Then & Now: Chuck Jura
Compiled By Dave Brandon
(Photo Courtesy NU Media Relations)
Basketball Hall of Famer Chuck Jura played for the
Huskers from 1970-1972, and is fourteenth in all-time
scoring at Nebraska (1,255 points). The 6'10" Jura also
ranks in the top ten in career scoring average, field
goal percentage, rebounds, and rebound average. And,
besides being All-Big 8 on the court, Jura also excelled
in the classroom while at Nebraska, where he enjoyed
All-Big 8 accolades.
a third-round draft pick of the Chicago Bulls, and
recently joined HHC for our latest Sunday version of
"Then & Now."
thanks a lot for taking a trip down memory lane with
CJ: Not a
problem, glad to talk with you.
HHC: Before arriving at NU, you starred in
basketball at Schuyler, Nebraska. Do you feel that
playing at that small of a level prepared you well for
the Big 8, or did most of your growing occur at
CJ: I would say that to a certain extent, high
school prepared me well, because at that time, there
were some good players in the state. Tom Kropp, Dwayne
Dillard and Bob Gratopp out of Omaha Central, and Sam
Martin in Pawnee City were just a few of the good
players at that time who went on to play Division One
ball. But today, it’s a completely different game.
Players are just so much bigger, stronger, and more
athletic, so maybe today it wouldn’t have prepared me as
HHC: Who else recruited you besides
Nebraska, and was there ever any doubt where you'd end
CJ: It came down to Nebraska, Missouri,
LSU, Washington, and Seattle University. I really liked
the Pacific Northwest, but in the end, it came down to
days, they actually had you signed as far as the
conferences were intended. I was down to Missouri and
Nebraska after I signed my Big 8 letter of intent, and
then signed with Nebraska.
really liked Norm Stewart, and we still talk. Both of my
brother’s live in Missouri, actually. But yeah, Joe
Cipriano and I got along really well, and that was the
man reason I came to Nebraska.
HHC: Since most of our readers have no
recollection of Joe Cipriano, describe him in your own
words, both as a coach and a person.
Cipriano was one of a kind. He was probably not the
greatest X’s and O’s man, but he was a very good
recruiter and very personable as a coach. He was someone
who cared about you as a person, and I think that’s one
of the things that led to my success. I almost owe my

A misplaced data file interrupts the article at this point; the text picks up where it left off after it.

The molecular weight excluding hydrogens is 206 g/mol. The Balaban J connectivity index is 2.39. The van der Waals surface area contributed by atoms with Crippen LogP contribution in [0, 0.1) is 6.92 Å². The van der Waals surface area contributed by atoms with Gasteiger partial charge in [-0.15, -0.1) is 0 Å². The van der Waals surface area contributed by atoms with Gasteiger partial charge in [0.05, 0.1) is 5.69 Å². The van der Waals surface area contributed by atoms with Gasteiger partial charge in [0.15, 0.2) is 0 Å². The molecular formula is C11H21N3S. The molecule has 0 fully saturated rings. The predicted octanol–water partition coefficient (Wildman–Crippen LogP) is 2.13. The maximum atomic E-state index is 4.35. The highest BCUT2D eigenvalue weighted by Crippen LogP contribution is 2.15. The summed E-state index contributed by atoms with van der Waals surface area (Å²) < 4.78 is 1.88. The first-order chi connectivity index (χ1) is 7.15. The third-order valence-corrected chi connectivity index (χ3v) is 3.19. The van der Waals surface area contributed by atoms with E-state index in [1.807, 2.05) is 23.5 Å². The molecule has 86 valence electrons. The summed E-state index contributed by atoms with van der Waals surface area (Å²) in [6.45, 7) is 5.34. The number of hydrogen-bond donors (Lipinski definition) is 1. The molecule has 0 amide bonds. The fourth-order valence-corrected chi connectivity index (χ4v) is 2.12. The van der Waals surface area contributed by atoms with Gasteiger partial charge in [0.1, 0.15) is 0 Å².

success to the fact that he was patient with a 6’10”
white kid out of Schuyler, Nebraska.
HHC: How did he earn the nickname
CJ: He was a character, man. He used to do all
kinds of stuff. There was a game one time, and in those
days they had, believe it or not, at the end of the
game, a starter pistol on the scorers table to announce
the commencement. But I can remember Joe, and your not
going to believe this, but he went over to the referees
and was mad one time, and fired the pistol to get their
attention during the game. That happened in ’68 or ’70.
a tremendous basketball player, too. He was a very quick
point-guard and played at Idaho, I believe, or somewhere
in the northwest. I think that’s where the name comes
from. I remember that he and the coaches used to take
their suits off some days and come out and play against
us, and it seemed like they never played besides that,
but they’d come out and pass it around and shoot. He was
just a character.
HHC: We always
talk about Danny Nee being colorful, but he sounds
pretty colorful in his own right, huh?
CJ: Definitely. Another thing Cipriano did was
one time at KU, playing in front of a sold out crowd,
(laughs) he slipped vampire teeth in his mouth, and the
students were on him, and he turned around and acted
like a vampire, and they went nuts on him. (Laughs) They
absolutely loved him everywhere he went. Just a
character, that’s all I can say.
HHC: (Laughs) How would you describe Chuck
Jura, both as an individual player and a teammate?
CJ: To be perfectly honest, when we were
at Nebraska, I wasn’t very good, and we really didn’t
come to our potential. We had some tremendous players,
like Al Nissen, who is now a doctor, and was the last
cut with the KC Kings in 1972. Nissen was actually a
walk-on at Nebraska before that. Then, there was Leroy
Chalk and Marvin Stewart, but we just never put it
together as a team, and for that, I feel very
a much better player after Nebraska when I got to Italy,
because it was a business then and I knew what I had to
do. I had a coach who put it in straight terms, and told
me either you performed, or you went home. I spent a lot
of time shooting hook shots at Nebraska, to answer what
kind of a player I was there, and when I got to Europe,
I turned around and faced up a lot more. That is what I
should have done while I was at Nebraska, but I didn’t,
and instead shot hooks even though I couldn’t make one
to save my life.
HHC: In your first season of 1969-1970,
you guys went 16-9, and finished third in the Big 8.
Talk to us about some of your teammates, and describe
them as players, as most people just know them from a
name in the media guide.
CJ: Marvin Stewart got drafted in the 2nd
round by the 76ers and signed a contract, and would have
been playing for a long time because he was a tremendous
pure shooter, but he tore his knee up in training camp.
Bob Gratopp was another great shooter, and went on to be
a referee, although he’s since passed away,
unfortunately. Another guy who passed away was Kenny
Cauble, who played two years with us and later became a
police officer. He was a long jumper and high jumper in
addition to playing basketball. I think he high jumped